As Endeavour ambles along, city workers and crews from Southern California Edison, the Los Angeles Department of Water and Power and a dozen private companies will remove man-made obstructions.
"The public is going to have a great opportunity to view this all along the route," said Lt. Andy Neiman of the Los Angeles Police Department. "They're going to be able to get pretty close — a half a block or less in places. We want to make this a celebration, a parade atmosphere. But with a lot of heavy security."
Rolling street closures should keep traffic snarls to a minimum, Neiman said.
It all sounds reminiscent of the move in March of a giant boulder from a Riverside County quarry to the Los Angeles County Museum of Art, where it's part of an abstract art installation. But that's where any comparisons end.
One is a rock. The other cost nearly $2 billion.
"Something I learned is how surprisingly fragile the shuttle is if you ask it to do something it wasn't designed to do," said the science center's Fabrick. Workers have been instructed not to touch it. "It's not good for the vehicle, and we know that," he said. "It's a national treasure, and we're going to treat it with great care."
Fabrick, 63, spent his career with Pasadena-based Parsons Corp., an international engineering and construction firm which specializes in massive, one-of-a-kind projects such as shipping ports, nuclear power plants, rocket launch systems and airports.
When the science center acquired Endeavour, Fabrick was asked to oversee its move. He leaped at the chance and took early retirement from Parsons.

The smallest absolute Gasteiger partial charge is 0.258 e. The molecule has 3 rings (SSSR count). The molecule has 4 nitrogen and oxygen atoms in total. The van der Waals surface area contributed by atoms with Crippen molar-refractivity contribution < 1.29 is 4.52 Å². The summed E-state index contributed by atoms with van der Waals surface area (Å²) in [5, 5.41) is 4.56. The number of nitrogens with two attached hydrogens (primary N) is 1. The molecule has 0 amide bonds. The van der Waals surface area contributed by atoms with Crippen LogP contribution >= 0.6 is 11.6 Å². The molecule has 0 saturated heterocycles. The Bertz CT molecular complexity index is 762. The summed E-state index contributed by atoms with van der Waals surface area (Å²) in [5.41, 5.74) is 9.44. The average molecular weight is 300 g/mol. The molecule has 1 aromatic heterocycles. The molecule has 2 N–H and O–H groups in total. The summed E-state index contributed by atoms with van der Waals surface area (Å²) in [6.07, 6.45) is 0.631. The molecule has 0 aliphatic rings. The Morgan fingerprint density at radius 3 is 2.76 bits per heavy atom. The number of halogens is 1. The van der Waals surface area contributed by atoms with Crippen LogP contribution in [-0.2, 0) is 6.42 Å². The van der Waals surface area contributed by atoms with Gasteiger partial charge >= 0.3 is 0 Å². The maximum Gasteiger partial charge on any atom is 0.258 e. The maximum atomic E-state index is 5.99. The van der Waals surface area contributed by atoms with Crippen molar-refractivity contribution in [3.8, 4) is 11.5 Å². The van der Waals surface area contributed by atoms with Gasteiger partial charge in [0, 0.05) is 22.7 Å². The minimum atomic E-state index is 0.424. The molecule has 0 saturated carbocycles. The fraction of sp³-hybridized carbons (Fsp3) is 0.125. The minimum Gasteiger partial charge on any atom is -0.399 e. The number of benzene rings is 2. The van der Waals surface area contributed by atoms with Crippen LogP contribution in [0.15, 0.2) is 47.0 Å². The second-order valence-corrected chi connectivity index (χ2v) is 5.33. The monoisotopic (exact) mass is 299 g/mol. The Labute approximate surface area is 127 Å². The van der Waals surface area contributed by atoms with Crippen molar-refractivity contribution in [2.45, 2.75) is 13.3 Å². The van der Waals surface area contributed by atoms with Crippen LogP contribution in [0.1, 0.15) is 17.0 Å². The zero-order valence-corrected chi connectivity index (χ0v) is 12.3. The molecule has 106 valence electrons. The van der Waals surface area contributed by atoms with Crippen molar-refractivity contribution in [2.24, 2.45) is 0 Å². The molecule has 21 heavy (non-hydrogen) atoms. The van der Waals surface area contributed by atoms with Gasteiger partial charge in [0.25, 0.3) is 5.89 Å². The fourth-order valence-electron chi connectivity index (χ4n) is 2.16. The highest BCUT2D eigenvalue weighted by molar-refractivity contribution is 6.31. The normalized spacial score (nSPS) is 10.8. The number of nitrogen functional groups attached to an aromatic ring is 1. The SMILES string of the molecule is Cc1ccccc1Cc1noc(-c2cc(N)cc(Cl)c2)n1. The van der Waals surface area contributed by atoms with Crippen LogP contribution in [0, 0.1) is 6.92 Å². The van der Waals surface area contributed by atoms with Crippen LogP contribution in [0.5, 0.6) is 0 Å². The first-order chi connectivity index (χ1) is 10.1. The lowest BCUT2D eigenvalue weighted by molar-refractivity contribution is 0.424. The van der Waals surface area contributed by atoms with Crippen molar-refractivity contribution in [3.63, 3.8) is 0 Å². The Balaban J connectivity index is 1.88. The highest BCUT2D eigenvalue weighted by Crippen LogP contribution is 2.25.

Fabrick has driven Endeavour's route more than a hundred times. "From the time I wake up in the morning and step into the shower I'm thinking about it," he said. "It's been all consuming."
Bill Roberts has had the shuttle on his mind for most of his life.
The 56-year-old Boeing engineer began working on the shuttle program straight out of college in 1982. He worked his way up to project manager. After the shuttle Columbia broke apart during reentry in 2003, Roberts led a team that brought the fleet up to new safety standards that cleared the orbiters for flight again.
Not long after that, he was asked to do one final job: develop a plan to retire the fleet. It was a bittersweet assignment given that the orbiters were designed to fly more than 100 missions each. The entire fleet flew 135.
"When I was first approached, my reaction was 'I can't believe you're doing this. There's so much life left in these,' " Roberts said. "Eventually, it was like 'Oh, get over it. Let's get on with this and do it the right way.'"
Each shuttle contains more than 2.5 million parts, many of them hazardous. Before Endeavour could be moved to the science center it first had to be stripped of its "hypers" and "pyros" — shorthand for the shuttle's highly toxic and combustible hypergolic fuel system and the numerous explosive devices used to open hatches and landing gear doors, among other tasks.
It took five years to research and write this final chapter of the storied shuttle. The impenetrable-to-laymen tome is called the "End State Subsystem Safing Requirements Document."
It's a title that speaks to the complexity of handling the shuttle, whether it's traveling 122,883,151 miles through space or merely 12 miles across town.
PHOTOS: Getting Endeavor ready
GRAPHIC: Endeavor's final journey